We got together regularly to talk. It didn’t take long for our discussions to turn into question and answer sessions – me asking the questions, and him giving the answers. I wanted to know about the Catholic faith. And he told me. He was always gentle in his answers, but he never watered down the truth. Even if the issue was a difficult one, he always told me what the Church teaches. I was grateful for that. I would have resented it if I had discovered that he was tailoring what he said to make it fit what he might have thought I wanted to hear. I learned Catholic truth, and when it was presented to me in its fullness and in its beauty, I knew I had to embrace it. I believed it completely.

How grateful I always have been to St. Joseph. Without saying a word, he helped bring me into the Catholic Church by introducing me to a faithful Catholic priest. The statue may not have been very beautiful, but everything else in the story is.

Our parish has a St. Joseph Shrine, which is the partial fulfillment of a promise I made to the gentle Spouse of the Blessed Virgin and Foster-father of our Lord. The full promise is that we will have a dedicated Chapel in his honor. That will come, but meanwhile my gratitude for the prayers and guidance of St. Joseph are pretty-near boundless, and I've followed the advice given to me by the wonderful priest who befriended me, "You might want to let him drive."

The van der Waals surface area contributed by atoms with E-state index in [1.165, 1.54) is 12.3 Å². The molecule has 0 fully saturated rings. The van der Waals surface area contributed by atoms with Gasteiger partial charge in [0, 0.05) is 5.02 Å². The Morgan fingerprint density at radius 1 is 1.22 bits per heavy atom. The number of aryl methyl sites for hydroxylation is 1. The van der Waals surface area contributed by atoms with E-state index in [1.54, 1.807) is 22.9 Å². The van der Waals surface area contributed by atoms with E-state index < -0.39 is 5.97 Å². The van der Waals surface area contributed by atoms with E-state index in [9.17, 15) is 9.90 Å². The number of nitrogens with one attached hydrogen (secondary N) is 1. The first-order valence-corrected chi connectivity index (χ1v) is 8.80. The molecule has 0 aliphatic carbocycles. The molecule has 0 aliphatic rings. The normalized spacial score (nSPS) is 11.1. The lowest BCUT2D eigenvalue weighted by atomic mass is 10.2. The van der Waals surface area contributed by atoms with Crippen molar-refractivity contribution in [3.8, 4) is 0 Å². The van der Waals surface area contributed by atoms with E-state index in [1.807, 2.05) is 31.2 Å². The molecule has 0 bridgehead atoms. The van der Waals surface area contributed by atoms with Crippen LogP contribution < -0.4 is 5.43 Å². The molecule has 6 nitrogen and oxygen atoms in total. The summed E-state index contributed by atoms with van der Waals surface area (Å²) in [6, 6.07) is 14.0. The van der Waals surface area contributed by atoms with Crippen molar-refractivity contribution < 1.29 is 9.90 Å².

St. Joseph Shrine, Our Lady of the Atonement Church

Author: Fr. Christopher Phillips

Fr. Christopher G. Phillips is the pastor of Our Lady of the Atonement Catholic Church in San Antonio, Texas, where he has served for the past twenty-eight years. He is the founding pastor of the first Anglican Use parish, erected in 1983 under the terms of the Pastoral Provision. Fr. Phillips was ordained as an Anglican for the Diocese of Bristol, England, in 1975. After serving as Curate for three years at St. Stephen Southmead, he returned to the United States and served in two Episcopal parishes in the Diocese of Rhode Island. In 1981 he left the Episcopal Church and moved with his family to Texas, where he was subsequently ordained as a Catholic priest in 1983. Fr. Phillips and his wife, JoAnn, have been married for forty years. They have five children, all grown and married, and three grandchildren.

9 thoughts on “My Favorite St. Joseph Story”